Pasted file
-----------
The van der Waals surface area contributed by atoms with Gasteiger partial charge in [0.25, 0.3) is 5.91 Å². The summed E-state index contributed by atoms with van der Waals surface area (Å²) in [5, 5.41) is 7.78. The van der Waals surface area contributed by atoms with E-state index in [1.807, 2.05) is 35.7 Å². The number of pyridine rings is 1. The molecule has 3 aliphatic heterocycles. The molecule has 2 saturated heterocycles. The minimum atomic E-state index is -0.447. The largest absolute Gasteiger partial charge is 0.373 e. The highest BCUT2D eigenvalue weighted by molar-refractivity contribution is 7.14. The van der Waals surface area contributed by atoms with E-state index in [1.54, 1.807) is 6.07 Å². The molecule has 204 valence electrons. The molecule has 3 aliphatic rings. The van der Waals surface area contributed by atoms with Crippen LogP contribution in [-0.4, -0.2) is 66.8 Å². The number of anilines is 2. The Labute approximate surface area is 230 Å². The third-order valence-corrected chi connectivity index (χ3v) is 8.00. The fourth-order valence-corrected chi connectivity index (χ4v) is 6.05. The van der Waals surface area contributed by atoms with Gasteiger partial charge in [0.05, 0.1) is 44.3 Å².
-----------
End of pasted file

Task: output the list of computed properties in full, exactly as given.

The van der Waals surface area contributed by atoms with Gasteiger partial charge in [0.25, 0.3) is 5.91 Å². The summed E-state index contributed by atoms with van der Waals surface area (Å²) in [5, 5.41) is 7.78. The van der Waals surface area contributed by atoms with E-state index in [1.807, 2.05) is 35.7 Å². The number of pyridine rings is 1. The molecule has 3 aliphatic heterocycles. The molecule has 2 saturated heterocycles. The minimum atomic E-state index is -0.447. The largest absolute Gasteiger partial charge is 0.373 e. The highest BCUT2D eigenvalue weighted by molar-refractivity contribution is 7.14. The van der Waals surface area contributed by atoms with E-state index in [1.54, 1.807) is 6.07 Å². The molecule has 204 valence electrons. The molecule has 3 aliphatic rings. The van der Waals surface area contributed by atoms with Crippen LogP contribution in [-0.4, -0.2) is 66.8 Å². The number of anilines is 2. The Labute approximate surface area is 230 Å². The third-order valence-corrected chi connectivity index (χ3v) is 8.00. The fourth-order valence-corrected chi connectivity index (χ4v) is 6.05. The van der Waals surface area contributed by atoms with Gasteiger partial charge in [0.05, 0.1) is 44.3 Å².